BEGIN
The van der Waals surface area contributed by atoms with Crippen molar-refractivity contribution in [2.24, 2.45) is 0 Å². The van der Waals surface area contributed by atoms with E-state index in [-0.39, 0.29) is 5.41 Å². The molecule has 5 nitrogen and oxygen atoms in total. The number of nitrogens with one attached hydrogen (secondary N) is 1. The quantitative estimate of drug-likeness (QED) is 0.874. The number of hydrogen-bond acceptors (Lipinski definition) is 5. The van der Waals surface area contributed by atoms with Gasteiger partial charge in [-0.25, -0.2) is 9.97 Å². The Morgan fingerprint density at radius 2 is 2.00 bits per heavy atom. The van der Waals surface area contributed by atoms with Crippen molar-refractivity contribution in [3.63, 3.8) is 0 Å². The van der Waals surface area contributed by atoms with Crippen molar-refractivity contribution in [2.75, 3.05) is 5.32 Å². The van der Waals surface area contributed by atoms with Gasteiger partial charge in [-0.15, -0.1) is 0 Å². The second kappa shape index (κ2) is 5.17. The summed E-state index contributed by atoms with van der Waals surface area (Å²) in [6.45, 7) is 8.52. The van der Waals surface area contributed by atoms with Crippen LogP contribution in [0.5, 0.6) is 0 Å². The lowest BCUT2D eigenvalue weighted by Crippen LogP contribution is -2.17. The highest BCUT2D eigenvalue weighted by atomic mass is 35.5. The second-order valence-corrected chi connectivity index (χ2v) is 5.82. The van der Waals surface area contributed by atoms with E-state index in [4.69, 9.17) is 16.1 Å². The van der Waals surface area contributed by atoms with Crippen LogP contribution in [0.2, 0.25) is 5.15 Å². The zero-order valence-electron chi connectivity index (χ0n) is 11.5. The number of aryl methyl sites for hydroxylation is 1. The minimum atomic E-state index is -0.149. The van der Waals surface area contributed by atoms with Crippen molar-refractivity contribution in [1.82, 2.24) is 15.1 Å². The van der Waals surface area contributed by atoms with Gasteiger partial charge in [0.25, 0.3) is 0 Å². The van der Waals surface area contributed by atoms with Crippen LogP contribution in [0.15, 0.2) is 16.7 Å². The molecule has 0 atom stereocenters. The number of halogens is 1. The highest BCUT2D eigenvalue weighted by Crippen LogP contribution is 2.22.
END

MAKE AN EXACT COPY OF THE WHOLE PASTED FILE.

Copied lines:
The van der Waals surface area contributed by atoms with Crippen molar-refractivity contribution in [2.24, 2.45) is 0 Å². The van der Waals surface area contributed by atoms with E-state index in [-0.39, 0.29) is 5.41 Å². The molecule has 5 nitrogen and oxygen atoms in total. The number of nitrogens with one attached hydrogen (secondary N) is 1. The quantitative estimate of drug-likeness (QED) is 0.874. The number of hydrogen-bond acceptors (Lipinski definition) is 5. The van der Waals surface area contributed by atoms with Gasteiger partial charge in [-0.25, -0.2) is 9.97 Å². The Morgan fingerprint density at radius 2 is 2.00 bits per heavy atom. The van der Waals surface area contributed by atoms with Crippen molar-refractivity contribution in [3.63, 3.8) is 0 Å². The van der Waals surface area contributed by atoms with Crippen molar-refractivity contribution in [2.75, 3.05) is 5.32 Å². The van der Waals surface area contributed by atoms with Gasteiger partial charge in [-0.15, -0.1) is 0 Å². The second kappa shape index (κ2) is 5.17. The summed E-state index contributed by atoms with van der Waals surface area (Å²) in [6.45, 7) is 8.52. The van der Waals surface area contributed by atoms with Crippen LogP contribution in [0.5, 0.6) is 0 Å². The lowest BCUT2D eigenvalue weighted by Crippen LogP contribution is -2.17. The highest BCUT2D eigenvalue weighted by atomic mass is 35.5. The second-order valence-corrected chi connectivity index (χ2v) is 5.82. The van der Waals surface area contributed by atoms with E-state index in [4.69, 9.17) is 16.1 Å². The van der Waals surface area contributed by atoms with Crippen LogP contribution in [0.2, 0.25) is 5.15 Å². The zero-order valence-electron chi connectivity index (χ0n) is 11.5. The number of aryl methyl sites for hydroxylation is 1. The minimum atomic E-state index is -0.149. The van der Waals surface area contributed by atoms with Crippen molar-refractivity contribution in [1.82, 2.24) is 15.1 Å². The van der Waals surface area contributed by atoms with Gasteiger partial charge in [0.25, 0.3) is 0 Å². The van der Waals surface area contributed by atoms with Crippen LogP contribution in [0.15, 0.2) is 16.7 Å². The molecule has 0 atom stereocenters. The number of halogens is 1. The highest BCUT2D eigenvalue weighted by Crippen LogP contribution is 2.22.